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The Scottish Institutional Ecology of Health and Clinical/Medical Research and Key Issues for Scottish Independence

Mittra, J   Mastroeni, M   Wield, D   Barlow, E   Snowden, K  

July 2014

Innogen working paper no. 109

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This paper is driven by two key questions. First, what does a fully devolved healthcare system and partially devolved medical and clinical research system mean in practice, and what have been the social, economic and clinical challenges and opportunities engendered by devolution? Here, we want to identify and better understand the key institutional assets and unique selling points in Scotland that have been used to drive a particular health and wealth policy agenda. Second, what do different professionals and key stakeholders (academic researchers, NHS directors, research funders and commercial organisations) see as the potential benefits of full independence or further devolution, and what do they feel may be lost for clinical and medical research, society, economy and public health?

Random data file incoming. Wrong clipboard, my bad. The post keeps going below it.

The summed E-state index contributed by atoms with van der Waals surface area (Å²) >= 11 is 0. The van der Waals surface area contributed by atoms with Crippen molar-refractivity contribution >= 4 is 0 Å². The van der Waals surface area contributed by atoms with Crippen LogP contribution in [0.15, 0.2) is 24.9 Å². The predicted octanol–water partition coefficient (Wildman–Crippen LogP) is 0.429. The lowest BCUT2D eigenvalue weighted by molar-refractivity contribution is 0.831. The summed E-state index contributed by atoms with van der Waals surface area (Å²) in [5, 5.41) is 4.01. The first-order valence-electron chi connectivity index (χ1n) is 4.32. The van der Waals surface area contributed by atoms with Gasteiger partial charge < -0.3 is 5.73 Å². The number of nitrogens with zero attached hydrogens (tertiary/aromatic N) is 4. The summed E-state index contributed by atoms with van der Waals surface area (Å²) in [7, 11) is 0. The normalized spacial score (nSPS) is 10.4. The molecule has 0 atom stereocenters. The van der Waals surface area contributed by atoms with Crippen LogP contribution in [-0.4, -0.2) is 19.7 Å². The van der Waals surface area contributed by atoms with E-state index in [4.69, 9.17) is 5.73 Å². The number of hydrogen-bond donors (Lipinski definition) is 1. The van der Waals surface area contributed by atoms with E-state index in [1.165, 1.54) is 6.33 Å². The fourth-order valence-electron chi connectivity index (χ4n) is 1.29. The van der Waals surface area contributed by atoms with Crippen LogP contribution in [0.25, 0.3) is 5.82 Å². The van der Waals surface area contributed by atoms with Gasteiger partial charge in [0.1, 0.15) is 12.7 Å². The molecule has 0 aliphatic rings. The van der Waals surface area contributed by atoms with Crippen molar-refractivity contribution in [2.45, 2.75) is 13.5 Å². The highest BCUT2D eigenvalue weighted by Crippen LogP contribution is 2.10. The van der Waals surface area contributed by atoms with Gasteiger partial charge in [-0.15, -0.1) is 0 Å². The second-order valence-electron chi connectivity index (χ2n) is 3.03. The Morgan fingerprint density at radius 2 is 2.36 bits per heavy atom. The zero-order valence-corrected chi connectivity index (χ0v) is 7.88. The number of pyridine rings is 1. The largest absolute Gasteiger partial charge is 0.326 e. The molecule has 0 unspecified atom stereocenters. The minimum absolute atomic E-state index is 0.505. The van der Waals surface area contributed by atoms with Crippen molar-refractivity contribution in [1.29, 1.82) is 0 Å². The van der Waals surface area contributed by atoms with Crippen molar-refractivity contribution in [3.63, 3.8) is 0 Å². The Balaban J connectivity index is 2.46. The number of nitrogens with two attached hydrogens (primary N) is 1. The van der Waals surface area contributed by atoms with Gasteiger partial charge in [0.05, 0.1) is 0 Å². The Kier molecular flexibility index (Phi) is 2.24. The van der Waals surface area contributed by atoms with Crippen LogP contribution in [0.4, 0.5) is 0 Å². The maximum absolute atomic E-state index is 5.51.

A key message from our work in this area is that the Scottish healthcare system and the clinical and medical research systems are very much interdependent, and the complex institutional ecology that has evolved since devolution will have a significant impact on how the benefits and limitations of independence will be realised and distributed. So far the debate about independence has focused very much on health and social care, but the Scottish system and its quality depends hugely on its medical and clinical research base. This paper addresses this important part of the independence debate.

This Working Paper is one in a series as part of Innogen’s work with the ESRC Future of the UK and Scotland programme.